Originally appeared in The Winnetka Current, March 30, 2020
By Holly Marihugh, Contributing Columnist
It’s hard to overstate the type of “open door” policy the Trieschmann family had in its Cherry Street neighborhood for the last 58 years.
Over the decades, the family invited many neighbors and friends to come on in, including an 18-year-old neighborhood teenager who’d been in a motorcycle accident and ended up staying four years. In addition, neighbor kids from blocks all around came daily to climb on the jungle gym or hide in the tree house in the family’s backyard. When a damaging storm struck, Don jumped to clean up and repair whatever was broken at a neighbor’s house.
“We were always open to helping if anybody ever needed it,” Don says. “We’d babysit for kids. We’d make house repairs or shovel their walk. We got to know the neighbors very well.”
Penny remembers knitting at least 100 caps for new babies in the neighborhood.
“I got a Christmas card from a friend with a picture of her grandchild,” Penny says. “She said that a hat I made has been passed down to her new grandchild.”
The couple recently sold their beloved house they’ve called home since 1962. They raised their seven children on Cherry Street, and now that everyone’s grown and gone, the Trieschmanns moved to a condo in town that better fits their lifestyle.
One of the most memorable guests of the Trieschmann’s was a teenage neighbor, Barry Hartz.
“We had an 18-year-old boy who was in a motorcycle accident, and his mother had died,” Penny recalls. “His father had remarried and moved downtown.”
Barry asked if he could stay with the Trieschmanns in his familiar neighborhood on Cherry Street. He turned out to be the model house guest and stayed four years. One summer, Barry even organized a business called “Hartz Odd Jobs” and hired the Trieschmann kids and his friends from New Trier to work with him.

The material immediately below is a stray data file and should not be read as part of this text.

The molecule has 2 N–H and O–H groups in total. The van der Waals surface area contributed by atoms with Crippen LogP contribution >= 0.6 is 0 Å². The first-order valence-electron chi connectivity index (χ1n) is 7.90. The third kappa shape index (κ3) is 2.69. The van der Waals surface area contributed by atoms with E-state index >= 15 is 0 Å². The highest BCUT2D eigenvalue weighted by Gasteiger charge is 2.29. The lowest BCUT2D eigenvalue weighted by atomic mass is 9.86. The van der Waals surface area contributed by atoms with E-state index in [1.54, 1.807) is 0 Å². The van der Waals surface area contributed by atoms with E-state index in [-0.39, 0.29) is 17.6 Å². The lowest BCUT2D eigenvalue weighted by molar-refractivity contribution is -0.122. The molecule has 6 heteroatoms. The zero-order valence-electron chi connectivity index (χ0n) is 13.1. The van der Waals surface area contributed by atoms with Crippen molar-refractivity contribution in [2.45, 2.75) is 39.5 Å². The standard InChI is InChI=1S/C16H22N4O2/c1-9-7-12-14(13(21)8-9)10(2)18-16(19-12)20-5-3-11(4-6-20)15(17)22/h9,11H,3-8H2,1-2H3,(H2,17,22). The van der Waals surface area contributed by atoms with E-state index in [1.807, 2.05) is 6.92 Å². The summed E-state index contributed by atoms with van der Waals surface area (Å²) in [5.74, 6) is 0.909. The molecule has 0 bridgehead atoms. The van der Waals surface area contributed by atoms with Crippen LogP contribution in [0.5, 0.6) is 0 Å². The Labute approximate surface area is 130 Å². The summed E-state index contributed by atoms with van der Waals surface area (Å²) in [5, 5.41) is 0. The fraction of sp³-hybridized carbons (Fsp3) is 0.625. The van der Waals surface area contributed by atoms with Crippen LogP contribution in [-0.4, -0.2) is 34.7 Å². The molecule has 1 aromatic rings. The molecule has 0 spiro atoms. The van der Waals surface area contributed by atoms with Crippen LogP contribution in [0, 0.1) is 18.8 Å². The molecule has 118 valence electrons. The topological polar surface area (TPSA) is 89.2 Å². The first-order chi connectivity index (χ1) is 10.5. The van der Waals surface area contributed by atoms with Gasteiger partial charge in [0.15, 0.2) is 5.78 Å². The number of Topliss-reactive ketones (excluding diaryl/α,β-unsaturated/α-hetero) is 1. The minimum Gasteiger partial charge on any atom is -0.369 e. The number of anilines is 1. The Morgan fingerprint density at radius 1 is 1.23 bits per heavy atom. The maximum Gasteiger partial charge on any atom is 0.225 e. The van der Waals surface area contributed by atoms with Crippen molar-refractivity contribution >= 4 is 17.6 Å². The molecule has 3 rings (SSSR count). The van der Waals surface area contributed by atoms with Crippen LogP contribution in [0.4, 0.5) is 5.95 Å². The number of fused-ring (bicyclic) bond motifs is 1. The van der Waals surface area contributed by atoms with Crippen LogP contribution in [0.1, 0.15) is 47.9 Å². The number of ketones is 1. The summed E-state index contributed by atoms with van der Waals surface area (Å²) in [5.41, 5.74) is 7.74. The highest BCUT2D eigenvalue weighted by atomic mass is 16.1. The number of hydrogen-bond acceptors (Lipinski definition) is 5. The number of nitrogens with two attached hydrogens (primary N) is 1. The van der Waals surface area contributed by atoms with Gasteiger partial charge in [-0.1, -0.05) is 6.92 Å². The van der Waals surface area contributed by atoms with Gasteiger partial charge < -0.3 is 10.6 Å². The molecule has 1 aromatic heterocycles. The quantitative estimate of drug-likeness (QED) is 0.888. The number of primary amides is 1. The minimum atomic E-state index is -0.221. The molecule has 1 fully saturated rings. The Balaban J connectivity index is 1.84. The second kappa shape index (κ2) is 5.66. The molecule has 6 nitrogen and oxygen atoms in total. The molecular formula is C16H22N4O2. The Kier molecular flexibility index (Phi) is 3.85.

“They would all meet at my kitchen table in the morning,” Penny says. “They would eat everything in my house and plan their day. When they were working, of course, who answered the phone?”
Penny smiles and points to herself. Don says that Barry ended up having a long, successful Navy career and still stays in touch with his Trieschmann “parents.”
Behind the family home on Cherry Street was a backyard bursting with playground equipment. The place drew kids as if free cotton candy and ice cream came with every visit.
“On the weekends, our house was like a magnate because there were a lot of families with young kids, and they were all within a block or two,” Don says. “In the backyard, we’d built a sandbox, a slide, swings, a zipline, a jungle gym, and a tree house. So there might be 20 kids in the backyard at once. I’ll never forget that.”
Another dramatic memory that Don and Penny won’t forget is the microburst storm that hit the North Shore during August 2007. A family in the neighborhood, the Dolans, were out of town when a tree fell, broke through their house roof and smashed a glass window, letting rain pour inside.
“Our son, Burke, was home visiting so we went over there with a chain saw,” Don says. “We cut up the tree, removed it from the roof, patched the hole, and picked up the glass that had fallen. It was all over the grand piano inside. Then we covered up the broken window with tarps.”
After all these years, Don and Penny have some advice about what it means to be a good neighbor.
“It was all so friendly and open,” Don says. “When you’re invited for dinner, then you have them over for dinner. You share whatever things you have.”
“Leave your doors open and make it obvious to everyone that they can call you for anything,” Penny says.